The Emergency Medical Treatment and Labor Act of 1986 requires that a hospital treat anyone in an emergency, regardless of citizenship or ability to pay and it has saved many lives since it was enacted. Governor Nathan Deal (R) of Georgia thinks that it is an onerous law which is costing way to much money and wants Congress to repeal it and just let those poor people die.
Deal, who has been vocal in his opposition to Obamacare, called for the repeal of the law at a University of Georgia political science alumni event.
“If they really want to get serious about lowering the cost of health care in this country, they would revisit another federal statute that has been there for a long time,” Deal said. “It came as a result of bad facts, and we have a saying that bad facts make bad law.”
At the time the law was being considered in Congress, supporters cited incidences where pregnant women were turned away because they had no insurance and were unable to pay for services. But Deal is compassionate and has a solution for this. He thinks that the law can be rewritten so that hospitals have to treat pregnant women but can still turn others away. Continuing with the law as is just costs too darn much, he says.
Of course, the real problem is that Deal is one of the governors who has refused to accept the Medicaid expansion provided for in the ACA, and this is putting pressure on many hospital emergency rooms in his state since those unable to obtain health care insurance are swamping them, particularly in rural areas, because it is the only way these people can obtain any health care.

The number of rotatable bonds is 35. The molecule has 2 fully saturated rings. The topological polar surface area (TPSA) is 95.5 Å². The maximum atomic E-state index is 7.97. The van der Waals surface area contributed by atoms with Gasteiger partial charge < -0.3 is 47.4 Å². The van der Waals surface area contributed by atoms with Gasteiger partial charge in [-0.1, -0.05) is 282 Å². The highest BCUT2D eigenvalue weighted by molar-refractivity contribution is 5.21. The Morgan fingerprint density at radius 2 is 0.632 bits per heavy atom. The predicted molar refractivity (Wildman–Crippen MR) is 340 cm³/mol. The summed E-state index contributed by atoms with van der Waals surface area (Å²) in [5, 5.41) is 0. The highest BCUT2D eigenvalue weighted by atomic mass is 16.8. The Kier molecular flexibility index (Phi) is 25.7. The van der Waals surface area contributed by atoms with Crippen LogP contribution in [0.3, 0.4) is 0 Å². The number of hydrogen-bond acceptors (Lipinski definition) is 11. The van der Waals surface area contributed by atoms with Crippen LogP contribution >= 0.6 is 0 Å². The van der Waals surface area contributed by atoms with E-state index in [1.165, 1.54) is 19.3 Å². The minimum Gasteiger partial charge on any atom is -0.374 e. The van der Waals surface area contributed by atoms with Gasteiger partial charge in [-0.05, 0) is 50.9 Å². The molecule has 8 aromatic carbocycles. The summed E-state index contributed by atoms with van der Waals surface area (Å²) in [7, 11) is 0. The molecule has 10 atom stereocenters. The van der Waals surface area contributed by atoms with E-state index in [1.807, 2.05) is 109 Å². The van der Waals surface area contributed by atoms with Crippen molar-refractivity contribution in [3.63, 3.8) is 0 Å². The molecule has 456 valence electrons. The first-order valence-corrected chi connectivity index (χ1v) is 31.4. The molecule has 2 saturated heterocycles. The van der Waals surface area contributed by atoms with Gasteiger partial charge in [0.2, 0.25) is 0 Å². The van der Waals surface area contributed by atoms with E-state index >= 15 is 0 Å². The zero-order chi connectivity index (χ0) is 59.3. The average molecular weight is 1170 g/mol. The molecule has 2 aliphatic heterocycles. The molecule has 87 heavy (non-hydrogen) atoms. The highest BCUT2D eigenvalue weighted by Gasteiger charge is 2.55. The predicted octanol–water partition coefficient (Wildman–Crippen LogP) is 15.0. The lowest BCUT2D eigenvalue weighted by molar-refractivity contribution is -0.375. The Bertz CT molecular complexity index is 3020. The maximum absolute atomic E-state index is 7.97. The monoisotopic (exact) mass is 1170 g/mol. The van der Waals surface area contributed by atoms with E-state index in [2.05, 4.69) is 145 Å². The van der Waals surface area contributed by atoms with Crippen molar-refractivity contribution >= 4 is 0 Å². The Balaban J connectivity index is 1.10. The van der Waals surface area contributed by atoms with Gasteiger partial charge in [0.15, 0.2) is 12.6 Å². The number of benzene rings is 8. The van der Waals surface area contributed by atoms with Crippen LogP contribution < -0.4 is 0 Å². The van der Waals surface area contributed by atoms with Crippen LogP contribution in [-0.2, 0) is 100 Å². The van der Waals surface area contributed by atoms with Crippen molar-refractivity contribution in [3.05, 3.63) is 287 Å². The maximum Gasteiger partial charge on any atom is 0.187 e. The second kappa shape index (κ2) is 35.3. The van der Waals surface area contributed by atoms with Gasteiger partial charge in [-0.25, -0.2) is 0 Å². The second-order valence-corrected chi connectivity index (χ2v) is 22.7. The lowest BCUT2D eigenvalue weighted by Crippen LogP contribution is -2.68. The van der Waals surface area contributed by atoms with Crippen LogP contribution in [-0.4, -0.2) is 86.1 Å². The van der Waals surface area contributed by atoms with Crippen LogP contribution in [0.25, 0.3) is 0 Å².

The financial pinch his state is feeling is due to the governor’s own policies but just as he did in January when his state was paralyzed by a winter storm he is not going to accept responsibility for his actions, he is going to blame the federal government.
When winter storm Leon hit his state after several days of warnings from the National Weather Service, Deal claimed that the meteorologists there had not told him that his state was about to be hit.
Now that his refusal to expand Medicaid, at no cost to his state initially and never costing the state more than 10% of the increased costs, he wants to place the blame again on the federal government this time saying that it is because of a law that was signed in 1986 by Republican icon Ronald Reagan.
As always Deal’s solution is to just let the poor die, after all they contribute nothing of value to society.